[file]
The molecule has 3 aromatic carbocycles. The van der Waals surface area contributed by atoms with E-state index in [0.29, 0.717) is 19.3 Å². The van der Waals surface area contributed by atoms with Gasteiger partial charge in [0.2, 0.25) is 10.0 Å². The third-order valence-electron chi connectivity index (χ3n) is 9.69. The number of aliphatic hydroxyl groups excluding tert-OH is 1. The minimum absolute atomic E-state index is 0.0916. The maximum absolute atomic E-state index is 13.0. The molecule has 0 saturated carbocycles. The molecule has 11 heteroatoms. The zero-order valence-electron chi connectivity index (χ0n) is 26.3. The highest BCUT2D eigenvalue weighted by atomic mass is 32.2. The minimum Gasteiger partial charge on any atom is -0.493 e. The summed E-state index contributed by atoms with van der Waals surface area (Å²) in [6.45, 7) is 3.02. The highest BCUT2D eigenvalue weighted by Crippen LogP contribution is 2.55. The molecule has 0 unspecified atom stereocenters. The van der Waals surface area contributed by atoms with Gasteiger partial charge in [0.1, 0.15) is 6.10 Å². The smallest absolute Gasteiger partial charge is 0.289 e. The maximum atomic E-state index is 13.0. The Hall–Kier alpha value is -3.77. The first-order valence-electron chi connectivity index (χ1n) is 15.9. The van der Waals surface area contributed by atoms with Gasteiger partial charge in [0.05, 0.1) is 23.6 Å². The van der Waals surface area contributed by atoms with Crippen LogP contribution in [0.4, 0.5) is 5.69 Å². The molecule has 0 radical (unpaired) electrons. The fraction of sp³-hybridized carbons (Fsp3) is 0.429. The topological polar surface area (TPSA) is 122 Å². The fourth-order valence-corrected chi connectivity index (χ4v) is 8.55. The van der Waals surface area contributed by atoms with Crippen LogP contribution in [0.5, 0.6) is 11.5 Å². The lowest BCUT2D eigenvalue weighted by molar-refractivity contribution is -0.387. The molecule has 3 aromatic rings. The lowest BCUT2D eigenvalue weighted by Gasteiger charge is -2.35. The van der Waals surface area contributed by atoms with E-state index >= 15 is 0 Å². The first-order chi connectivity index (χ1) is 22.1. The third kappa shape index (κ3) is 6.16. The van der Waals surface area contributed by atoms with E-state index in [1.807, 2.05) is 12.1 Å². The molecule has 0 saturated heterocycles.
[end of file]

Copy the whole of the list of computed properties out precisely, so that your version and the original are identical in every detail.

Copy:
The molecule has 3 aromatic carbocycles. The van der Waals surface area contributed by atoms with E-state index in [0.29, 0.717) is 19.3 Å². The van der Waals surface area contributed by atoms with Gasteiger partial charge in [0.2, 0.25) is 10.0 Å². The third-order valence-electron chi connectivity index (χ3n) is 9.69. The number of aliphatic hydroxyl groups excluding tert-OH is 1. The minimum absolute atomic E-state index is 0.0916. The maximum absolute atomic E-state index is 13.0. The molecule has 0 saturated carbocycles. The molecule has 11 heteroatoms. The zero-order valence-electron chi connectivity index (χ0n) is 26.3. The highest BCUT2D eigenvalue weighted by atomic mass is 32.2. The minimum Gasteiger partial charge on any atom is -0.493 e. The summed E-state index contributed by atoms with van der Waals surface area (Å²) in [6.45, 7) is 3.02. The highest BCUT2D eigenvalue weighted by Crippen LogP contribution is 2.55. The molecule has 0 unspecified atom stereocenters. The van der Waals surface area contributed by atoms with Gasteiger partial charge in [0.1, 0.15) is 6.10 Å². The smallest absolute Gasteiger partial charge is 0.289 e. The maximum atomic E-state index is 13.0. The Hall–Kier alpha value is -3.77. The first-order valence-electron chi connectivity index (χ1n) is 15.9. The van der Waals surface area contributed by atoms with Gasteiger partial charge in [0.05, 0.1) is 23.6 Å². The van der Waals surface area contributed by atoms with Crippen LogP contribution in [0.4, 0.5) is 5.69 Å². The molecule has 0 radical (unpaired) electrons. The fraction of sp³-hybridized carbons (Fsp3) is 0.429. The topological polar surface area (TPSA) is 122 Å². The fourth-order valence-corrected chi connectivity index (χ4v) is 8.55. The van der Waals surface area contributed by atoms with Crippen LogP contribution in [0.5, 0.6) is 11.5 Å². The lowest BCUT2D eigenvalue weighted by molar-refractivity contribution is -0.387. The molecule has 3 aromatic rings. The lowest BCUT2D eigenvalue weighted by Gasteiger charge is -2.35. The van der Waals surface area contributed by atoms with E-state index >= 15 is 0 Å². The first-order chi connectivity index (χ1) is 22.1. The third kappa shape index (κ3) is 6.16. The van der Waals surface area contributed by atoms with E-state index in [1.807, 2.05) is 12.1 Å². The molecule has 0 saturated heterocycles.